What is funny about "It's a Small World After All" is that some publishers don't realize this too. Authors and Illustrators do talk to each other and now, with the internet, FAR more then ever before. So, if the publisher is unethical, word gets around fast. If the publisher tells on author one thing and another author another thing, these two can and do compare notes.

Anonymous said...

Anon 10:20 writes:

"...What I have done is try to blog about the ways to find a good agent and reiterated other agents/editors/writer's advice regarding asking lots of questions and not jumping into things. It seems ultimately more important and more helpful than "telling the truth" to other writers..."

I'm sorry, but this is riduculous. No one is suggesting that you get on the internet and commit slander about a former agent. BUT blogging about "how to find an agent" is not more helpful than "telling the truth" to writers? I'm the Anon that suggested it can cause a huge backlash when you blast a former bad agent. And it can. It can make you look petty and insecure. No one is suggesting you ruin your chances of gaining other representation by trash-talking a previous agent.

But there are tons, tons of people that blog about how to find an agent. Guess what? The same agents that make glowing promises to you can also be the ones that do not execute any of these promises. Because with agents, you don't know how they work, really, until you've already signed with them, and then it's too late. They don't follow up on submissions. They don't return emails. And that book they said they'd sell for you no matter what they give up on after only a round of submissions.

I've never publicably blasted the agent that did me wrong, but when I was asked specifically by a writer who was considering signing with him/her, you better believe I told about my bad experiences. Guess what, it didn't matter. They signed anyway. And after more than a year, haven't sold. But my conscience is clear.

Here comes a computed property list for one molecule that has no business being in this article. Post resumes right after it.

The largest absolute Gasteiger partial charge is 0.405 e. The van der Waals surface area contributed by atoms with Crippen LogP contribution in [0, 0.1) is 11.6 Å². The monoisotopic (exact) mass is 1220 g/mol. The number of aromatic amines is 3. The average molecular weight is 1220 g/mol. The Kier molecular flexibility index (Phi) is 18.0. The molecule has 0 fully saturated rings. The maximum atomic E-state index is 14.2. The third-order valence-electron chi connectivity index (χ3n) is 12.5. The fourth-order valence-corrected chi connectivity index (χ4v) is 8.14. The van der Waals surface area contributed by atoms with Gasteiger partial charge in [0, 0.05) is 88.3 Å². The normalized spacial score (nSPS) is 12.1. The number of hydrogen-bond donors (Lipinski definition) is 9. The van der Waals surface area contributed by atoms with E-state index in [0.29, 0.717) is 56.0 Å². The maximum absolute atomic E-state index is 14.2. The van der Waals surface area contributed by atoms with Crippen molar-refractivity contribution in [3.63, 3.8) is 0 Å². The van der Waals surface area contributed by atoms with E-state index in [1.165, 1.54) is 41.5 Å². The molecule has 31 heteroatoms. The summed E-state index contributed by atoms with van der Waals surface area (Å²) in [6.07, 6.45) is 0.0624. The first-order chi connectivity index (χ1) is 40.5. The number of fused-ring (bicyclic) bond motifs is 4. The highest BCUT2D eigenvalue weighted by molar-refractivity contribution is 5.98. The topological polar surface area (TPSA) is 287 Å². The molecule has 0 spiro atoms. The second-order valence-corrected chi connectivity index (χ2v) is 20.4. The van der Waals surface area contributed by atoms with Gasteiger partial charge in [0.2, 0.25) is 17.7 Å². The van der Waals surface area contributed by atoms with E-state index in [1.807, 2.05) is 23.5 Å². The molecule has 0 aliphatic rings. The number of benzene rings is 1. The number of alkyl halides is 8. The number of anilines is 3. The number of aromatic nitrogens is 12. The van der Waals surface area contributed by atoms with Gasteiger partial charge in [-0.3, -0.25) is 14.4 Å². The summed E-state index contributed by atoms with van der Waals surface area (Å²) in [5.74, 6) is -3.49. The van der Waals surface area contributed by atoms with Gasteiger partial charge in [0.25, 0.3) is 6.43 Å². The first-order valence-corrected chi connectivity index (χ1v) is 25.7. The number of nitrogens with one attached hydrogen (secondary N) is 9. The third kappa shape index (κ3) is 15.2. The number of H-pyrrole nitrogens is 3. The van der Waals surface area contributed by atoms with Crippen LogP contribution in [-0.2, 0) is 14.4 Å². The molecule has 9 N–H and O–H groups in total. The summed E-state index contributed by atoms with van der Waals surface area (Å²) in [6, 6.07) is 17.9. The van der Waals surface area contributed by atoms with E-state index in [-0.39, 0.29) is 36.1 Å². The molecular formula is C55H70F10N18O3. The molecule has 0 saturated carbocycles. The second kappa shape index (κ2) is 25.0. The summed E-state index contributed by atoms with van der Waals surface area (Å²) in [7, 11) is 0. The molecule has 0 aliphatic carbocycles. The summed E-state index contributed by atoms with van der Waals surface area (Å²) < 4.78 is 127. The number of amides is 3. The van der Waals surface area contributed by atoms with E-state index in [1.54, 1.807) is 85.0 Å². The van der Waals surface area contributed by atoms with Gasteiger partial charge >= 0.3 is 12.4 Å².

Yogi♪♪♪ said...

I'm in a business as far away from book publishing as one can get (natural gas gathering and processing) but the principle you are talking about is universal. Many industries are very small worlds and I've seen many people make big ethical blunders and then get frozen out of the industry when word got around about their secret.
Integrity is very important in any field.

Sabina E. said...

quite frankly, if I had an awful agent, I would keep my mouth shut and quietly go find another one who is willing to rep me and help me become a published writer. then I'd politely tell the 1st agent that it ain't working out between us.

announcing to the whole world that a certain agent sucks dick is not going to improve matters-it will only make you look like a whiney, ungrateful, insecure writer.

people need to calm down and drink a tall cold glass of iced mocha.

BJ said...

I always tell people about the website Preditors and Editors when they are looking for agents, editors, or what have you.

This is a great place to find out if an agent is disreputable. And reporting disreputable agents or editors to the people here is completely anonymous.

However, that said, I would *also* be interested in the *types* of disreputable conduct that can cause such problems. A novice author could very well follow an agent's unethical advice without knowing it's unethical in the publishing world. An agent is the writer's advisor and often a new writer's guide to the world of publishing. If the agent is unethical, the writer may not realize that.